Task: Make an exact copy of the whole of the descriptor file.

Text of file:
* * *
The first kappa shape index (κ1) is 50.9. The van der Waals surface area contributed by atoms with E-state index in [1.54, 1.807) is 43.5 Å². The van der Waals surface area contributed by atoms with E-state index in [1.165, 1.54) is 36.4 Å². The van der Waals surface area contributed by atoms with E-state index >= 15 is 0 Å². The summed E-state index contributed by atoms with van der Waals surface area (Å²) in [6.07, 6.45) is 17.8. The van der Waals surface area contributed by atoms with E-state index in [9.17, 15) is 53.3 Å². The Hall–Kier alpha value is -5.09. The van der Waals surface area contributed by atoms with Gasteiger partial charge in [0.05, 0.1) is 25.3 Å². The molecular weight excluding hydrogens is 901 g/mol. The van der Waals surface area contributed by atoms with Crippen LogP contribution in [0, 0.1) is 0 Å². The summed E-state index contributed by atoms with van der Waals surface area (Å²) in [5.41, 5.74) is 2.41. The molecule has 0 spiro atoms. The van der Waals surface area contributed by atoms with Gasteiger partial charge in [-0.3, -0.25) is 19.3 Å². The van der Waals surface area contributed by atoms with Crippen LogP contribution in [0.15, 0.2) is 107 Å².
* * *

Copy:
The first kappa shape index (κ1) is 50.9. The van der Waals surface area contributed by atoms with E-state index in [1.54, 1.807) is 43.5 Å². The van der Waals surface area contributed by atoms with E-state index in [1.165, 1.54) is 36.4 Å². The van der Waals surface area contributed by atoms with E-state index >= 15 is 0 Å². The summed E-state index contributed by atoms with van der Waals surface area (Å²) in [6.07, 6.45) is 17.8. The van der Waals surface area contributed by atoms with E-state index in [9.17, 15) is 53.3 Å². The Hall–Kier alpha value is -5.09. The van der Waals surface area contributed by atoms with Gasteiger partial charge in [0.05, 0.1) is 25.3 Å². The molecular weight excluding hydrogens is 901 g/mol. The van der Waals surface area contributed by atoms with Crippen LogP contribution in [0, 0.1) is 0 Å². The summed E-state index contributed by atoms with van der Waals surface area (Å²) in [5.41, 5.74) is 2.41. The molecule has 0 spiro atoms. The van der Waals surface area contributed by atoms with Gasteiger partial charge in [-0.3, -0.25) is 19.3 Å². The van der Waals surface area contributed by atoms with Crippen LogP contribution in [0.15, 0.2) is 107 Å².